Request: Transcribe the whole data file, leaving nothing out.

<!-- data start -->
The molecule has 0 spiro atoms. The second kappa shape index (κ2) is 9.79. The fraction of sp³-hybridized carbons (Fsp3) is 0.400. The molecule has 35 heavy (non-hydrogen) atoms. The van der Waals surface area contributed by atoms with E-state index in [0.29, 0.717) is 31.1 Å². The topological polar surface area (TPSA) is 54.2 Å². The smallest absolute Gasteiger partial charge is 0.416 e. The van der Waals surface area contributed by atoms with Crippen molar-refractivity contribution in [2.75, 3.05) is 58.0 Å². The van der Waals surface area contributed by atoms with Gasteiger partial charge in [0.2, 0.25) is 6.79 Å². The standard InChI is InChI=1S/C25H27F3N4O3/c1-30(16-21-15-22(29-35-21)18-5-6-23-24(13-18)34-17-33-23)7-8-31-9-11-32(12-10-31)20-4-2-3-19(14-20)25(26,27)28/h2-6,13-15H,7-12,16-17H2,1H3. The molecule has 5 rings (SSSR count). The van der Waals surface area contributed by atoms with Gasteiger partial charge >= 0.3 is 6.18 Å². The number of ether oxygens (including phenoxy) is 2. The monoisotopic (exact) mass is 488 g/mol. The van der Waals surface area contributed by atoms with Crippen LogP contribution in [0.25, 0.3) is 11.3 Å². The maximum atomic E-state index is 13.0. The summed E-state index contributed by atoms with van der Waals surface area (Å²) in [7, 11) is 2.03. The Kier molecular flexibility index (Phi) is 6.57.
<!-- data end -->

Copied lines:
The molecule has 0 spiro atoms. The second kappa shape index (κ2) is 9.79. The fraction of sp³-hybridized carbons (Fsp3) is 0.400. The molecule has 35 heavy (non-hydrogen) atoms. The van der Waals surface area contributed by atoms with E-state index in [0.29, 0.717) is 31.1 Å². The topological polar surface area (TPSA) is 54.2 Å². The smallest absolute Gasteiger partial charge is 0.416 e. The van der Waals surface area contributed by atoms with Crippen molar-refractivity contribution in [2.75, 3.05) is 58.0 Å². The van der Waals surface area contributed by atoms with Gasteiger partial charge in [0.2, 0.25) is 6.79 Å². The standard InChI is InChI=1S/C25H27F3N4O3/c1-30(16-21-15-22(29-35-21)18-5-6-23-24(13-18)34-17-33-23)7-8-31-9-11-32(12-10-31)20-4-2-3-19(14-20)25(26,27)28/h2-6,13-15H,7-12,16-17H2,1H3. The molecule has 5 rings (SSSR count). The van der Waals surface area contributed by atoms with Gasteiger partial charge >= 0.3 is 6.18 Å². The number of ether oxygens (including phenoxy) is 2. The monoisotopic (exact) mass is 488 g/mol. The van der Waals surface area contributed by atoms with Crippen LogP contribution in [0.25, 0.3) is 11.3 Å². The maximum atomic E-state index is 13.0. The summed E-state index contributed by atoms with van der Waals surface area (Å²) in [7, 11) is 2.03. The Kier molecular flexibility index (Phi) is 6.57.